My 2006 A-6 has an ageing Varta TTZ19S some 6+ years old, its kept in a cold damp garage and has had little use of late. Having been parked up from the MOT on 5th November to the Dragon Rally of 6th February without any battery maintenance. I got a multimeter reading of 12.6v the night before and thought that'll do. However, in the morning it was reluctant to start and cranking slow, it failed to start with three 5 second cranks, pausing for 10 seconds between cranking, after a fourth 5 second crank on full throttle it jumped into life on the fifth cranking. My point here is its the load test that proves a battery. The morning after the weekend 700 mile sortie into North Welsh Wales and Storm Ciara I got 12.7v at rest and 11v on a cranking load test, proving the battery and stator.

I disagree that its the battery that takes the pounding of all the accessories its more likely to be the stator, assuming you get out and about on open roads from time to time for the stator to put back any of what the urban stop start city riding has taken out.

Do the tests, happy days.

Offline Greenfingers

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Re: Flat battery?
« Reply #3 on: 22 February, 2020, 08:45:02 PM »
I've been through the 'is it a bad battery' thing many times before with other machines.

The most recent was an ex police Mercedes Vito van that I bought at auction. It had been used as a surveillance vehicle and had all sorts of electrical mods, including radio and comms, Eberspacher heater, power inverter, alarm, special lighting, and so on. The mods were mostly factory spec and even with wiring diagrams, it was near impossible to get to the route of the problem. There were three of four fuses related to the 'special modules' which I tried pulling one by one, but it still wasn't clear which one(s) caused the battery to drain. The battery would die after about five days if the van hadn't been run. I did embark on a mission to find the cause, but whichever fuses I pulled there always seemed to be a residual parasitic drain of about 20 mA even after waiting 30 mins or so for it to go into 'sleep mode'.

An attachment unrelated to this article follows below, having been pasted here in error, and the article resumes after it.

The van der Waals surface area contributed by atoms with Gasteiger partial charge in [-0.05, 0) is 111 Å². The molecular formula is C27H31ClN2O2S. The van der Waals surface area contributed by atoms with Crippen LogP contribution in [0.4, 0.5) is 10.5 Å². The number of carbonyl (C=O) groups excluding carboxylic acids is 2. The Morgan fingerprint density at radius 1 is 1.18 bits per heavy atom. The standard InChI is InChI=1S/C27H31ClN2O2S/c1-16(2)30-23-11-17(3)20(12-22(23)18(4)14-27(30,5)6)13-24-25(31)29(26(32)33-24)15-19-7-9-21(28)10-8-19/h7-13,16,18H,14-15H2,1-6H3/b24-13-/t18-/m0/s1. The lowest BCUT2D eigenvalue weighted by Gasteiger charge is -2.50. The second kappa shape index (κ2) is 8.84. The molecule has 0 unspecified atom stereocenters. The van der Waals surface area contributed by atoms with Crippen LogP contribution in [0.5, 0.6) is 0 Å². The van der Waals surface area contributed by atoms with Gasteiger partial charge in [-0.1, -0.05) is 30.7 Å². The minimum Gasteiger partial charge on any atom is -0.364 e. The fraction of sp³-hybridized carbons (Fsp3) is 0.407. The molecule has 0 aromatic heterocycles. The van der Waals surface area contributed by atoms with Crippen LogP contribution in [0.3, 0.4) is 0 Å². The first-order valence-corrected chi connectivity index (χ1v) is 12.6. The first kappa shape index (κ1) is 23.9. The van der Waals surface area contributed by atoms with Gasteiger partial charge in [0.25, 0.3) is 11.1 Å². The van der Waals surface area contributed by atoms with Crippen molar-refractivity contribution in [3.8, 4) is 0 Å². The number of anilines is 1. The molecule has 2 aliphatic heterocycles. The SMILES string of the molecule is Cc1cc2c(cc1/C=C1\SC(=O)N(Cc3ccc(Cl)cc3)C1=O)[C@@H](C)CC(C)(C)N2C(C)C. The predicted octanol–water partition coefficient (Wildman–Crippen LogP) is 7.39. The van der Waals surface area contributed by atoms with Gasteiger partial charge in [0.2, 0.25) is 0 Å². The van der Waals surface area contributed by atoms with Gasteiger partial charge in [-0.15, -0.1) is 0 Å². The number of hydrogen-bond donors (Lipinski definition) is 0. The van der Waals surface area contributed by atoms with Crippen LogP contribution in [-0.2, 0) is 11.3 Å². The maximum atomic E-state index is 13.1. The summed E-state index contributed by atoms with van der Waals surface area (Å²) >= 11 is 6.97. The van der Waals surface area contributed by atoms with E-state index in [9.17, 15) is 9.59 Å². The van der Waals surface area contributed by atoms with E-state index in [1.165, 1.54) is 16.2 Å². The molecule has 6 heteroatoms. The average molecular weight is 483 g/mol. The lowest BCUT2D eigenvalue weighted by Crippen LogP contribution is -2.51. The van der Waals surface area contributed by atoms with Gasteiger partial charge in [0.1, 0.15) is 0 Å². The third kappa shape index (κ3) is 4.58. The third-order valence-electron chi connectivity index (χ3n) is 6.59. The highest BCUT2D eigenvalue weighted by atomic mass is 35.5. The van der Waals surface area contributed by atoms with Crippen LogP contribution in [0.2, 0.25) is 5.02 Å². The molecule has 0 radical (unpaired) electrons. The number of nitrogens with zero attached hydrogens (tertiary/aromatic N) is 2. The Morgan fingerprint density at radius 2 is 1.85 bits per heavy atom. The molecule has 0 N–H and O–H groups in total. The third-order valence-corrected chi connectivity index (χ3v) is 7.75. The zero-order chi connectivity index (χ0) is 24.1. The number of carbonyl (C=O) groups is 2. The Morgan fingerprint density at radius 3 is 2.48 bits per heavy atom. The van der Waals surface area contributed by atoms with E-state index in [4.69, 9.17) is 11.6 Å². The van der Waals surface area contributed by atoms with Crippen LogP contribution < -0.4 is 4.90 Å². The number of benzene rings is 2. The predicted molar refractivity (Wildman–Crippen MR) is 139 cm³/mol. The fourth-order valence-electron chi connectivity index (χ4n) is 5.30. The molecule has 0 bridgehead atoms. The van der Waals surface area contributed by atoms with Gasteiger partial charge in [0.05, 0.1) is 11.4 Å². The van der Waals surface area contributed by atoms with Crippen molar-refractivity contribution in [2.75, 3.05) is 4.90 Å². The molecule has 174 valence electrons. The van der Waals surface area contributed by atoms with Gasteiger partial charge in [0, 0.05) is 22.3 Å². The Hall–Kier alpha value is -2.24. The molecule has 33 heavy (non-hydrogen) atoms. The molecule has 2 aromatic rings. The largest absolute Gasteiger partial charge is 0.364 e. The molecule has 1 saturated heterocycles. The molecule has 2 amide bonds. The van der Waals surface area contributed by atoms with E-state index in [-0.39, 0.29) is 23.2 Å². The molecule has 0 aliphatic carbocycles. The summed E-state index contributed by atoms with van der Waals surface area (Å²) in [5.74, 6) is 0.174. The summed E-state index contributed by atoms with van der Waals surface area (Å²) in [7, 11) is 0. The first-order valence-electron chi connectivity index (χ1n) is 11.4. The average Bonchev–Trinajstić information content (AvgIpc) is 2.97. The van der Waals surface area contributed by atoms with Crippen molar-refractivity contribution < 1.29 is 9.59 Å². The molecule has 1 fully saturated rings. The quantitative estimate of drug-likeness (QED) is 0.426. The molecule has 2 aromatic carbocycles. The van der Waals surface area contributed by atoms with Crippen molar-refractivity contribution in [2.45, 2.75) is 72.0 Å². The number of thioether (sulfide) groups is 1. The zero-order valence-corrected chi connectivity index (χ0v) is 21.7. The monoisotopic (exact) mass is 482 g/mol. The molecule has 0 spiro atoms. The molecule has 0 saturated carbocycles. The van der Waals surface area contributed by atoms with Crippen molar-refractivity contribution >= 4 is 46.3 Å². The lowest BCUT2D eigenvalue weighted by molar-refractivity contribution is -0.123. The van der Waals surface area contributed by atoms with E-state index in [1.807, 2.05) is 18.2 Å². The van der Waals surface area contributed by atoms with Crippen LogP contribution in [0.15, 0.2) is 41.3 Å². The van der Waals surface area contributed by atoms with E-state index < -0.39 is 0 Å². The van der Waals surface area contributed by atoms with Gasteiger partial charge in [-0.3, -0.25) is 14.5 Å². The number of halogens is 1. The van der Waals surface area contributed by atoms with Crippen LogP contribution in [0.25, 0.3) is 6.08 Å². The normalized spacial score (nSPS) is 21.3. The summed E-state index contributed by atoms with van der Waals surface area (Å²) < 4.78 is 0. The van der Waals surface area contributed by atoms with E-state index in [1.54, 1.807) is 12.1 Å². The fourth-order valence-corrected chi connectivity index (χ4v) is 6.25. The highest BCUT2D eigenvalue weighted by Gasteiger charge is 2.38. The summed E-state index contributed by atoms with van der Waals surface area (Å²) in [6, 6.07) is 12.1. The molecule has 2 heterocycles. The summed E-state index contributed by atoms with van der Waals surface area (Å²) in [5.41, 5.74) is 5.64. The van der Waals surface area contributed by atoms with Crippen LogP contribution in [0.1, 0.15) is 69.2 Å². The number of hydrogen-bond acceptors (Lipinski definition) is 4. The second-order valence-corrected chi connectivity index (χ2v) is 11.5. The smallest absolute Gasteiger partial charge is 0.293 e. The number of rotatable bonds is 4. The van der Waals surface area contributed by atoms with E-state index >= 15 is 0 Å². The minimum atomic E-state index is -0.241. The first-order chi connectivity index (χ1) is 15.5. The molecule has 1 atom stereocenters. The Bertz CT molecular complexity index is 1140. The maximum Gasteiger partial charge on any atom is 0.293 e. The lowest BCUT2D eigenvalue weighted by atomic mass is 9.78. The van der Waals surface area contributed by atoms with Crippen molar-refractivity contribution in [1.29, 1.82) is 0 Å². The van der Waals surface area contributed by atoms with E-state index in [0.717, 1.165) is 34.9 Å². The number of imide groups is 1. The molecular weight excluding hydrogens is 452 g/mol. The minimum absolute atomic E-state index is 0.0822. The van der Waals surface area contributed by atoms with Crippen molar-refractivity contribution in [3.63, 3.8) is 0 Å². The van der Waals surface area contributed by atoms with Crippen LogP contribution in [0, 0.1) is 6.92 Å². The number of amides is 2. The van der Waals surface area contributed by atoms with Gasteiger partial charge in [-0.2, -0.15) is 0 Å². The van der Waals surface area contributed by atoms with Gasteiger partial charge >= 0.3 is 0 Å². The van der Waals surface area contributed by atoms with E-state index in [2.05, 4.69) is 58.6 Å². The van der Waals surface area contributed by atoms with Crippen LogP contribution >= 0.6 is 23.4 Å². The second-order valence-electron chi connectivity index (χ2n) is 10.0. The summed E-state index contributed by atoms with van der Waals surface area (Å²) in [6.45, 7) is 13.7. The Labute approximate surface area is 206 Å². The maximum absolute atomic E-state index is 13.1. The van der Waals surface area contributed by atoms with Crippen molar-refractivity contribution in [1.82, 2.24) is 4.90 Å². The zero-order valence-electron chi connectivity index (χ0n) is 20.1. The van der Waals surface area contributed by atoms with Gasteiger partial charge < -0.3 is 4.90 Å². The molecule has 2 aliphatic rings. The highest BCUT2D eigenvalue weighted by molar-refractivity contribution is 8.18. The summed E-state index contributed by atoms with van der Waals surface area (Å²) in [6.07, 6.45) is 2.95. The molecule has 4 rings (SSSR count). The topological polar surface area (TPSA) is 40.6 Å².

In the end, I bought a new battery and didn't have the starting issue again, but I wouldn't have been comfortable leaving that van at the airport for a week if I went on holiday.

My feeling is that battery optimisers may be useful if your bike has accessories that need constant power. However, my bike is in a locked garage unless it is being used, so I don't care about working HISS or alarm functions. Surely therefore, it makes more sense to fit an isolating switch that prevents anything from draining the battery while the bike is in slumber?

Anyway, after charging the Biffer's battery overnight, I got a reading of around 2.7v. After switching the ignition on and waiting for a while, it dropped to around 12.7v. Then when I pressed the start switch, the digital voltmeter dropped to 11ish. After leaving the battery connected to the bike for the next 24 hours, the reading had dropped to 12.5v and when I pressed the start button, it started fine and the reading again dropped to around 11v. I reckon that shows that the 15month old battery is okay, but maybe just needs a couple of full recharges - any thoughts?

Before buying a battery conditioner, it would be great to hear your thoughts about isolating the battery instead.

PS: I don't give a damn about having to reset the clock!

Offline Art

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Re: Flat battery?
« Reply #4 on: 23 February, 2020, 10:51:23 AM »
Did you check for standby current drain? My CBF can go for weeks and still start on the button. All my accessories are wired in via an accessory loom that takes its power via a 40A SPDT changeover relay triggered by a switched live such as the number plate wiring. It includes a battery jumper cable, a 12v always live circuit and four switched live circuits but you can have more or less of each as you prefer.

Take a look at my crude idiots guide image here

https://www.cbf1000.com/index.php/topic,21736.msg255541.html#msg255541
« Last Edit: 23 February, 2020, 10:55:25 AM by Art »

Offline jm2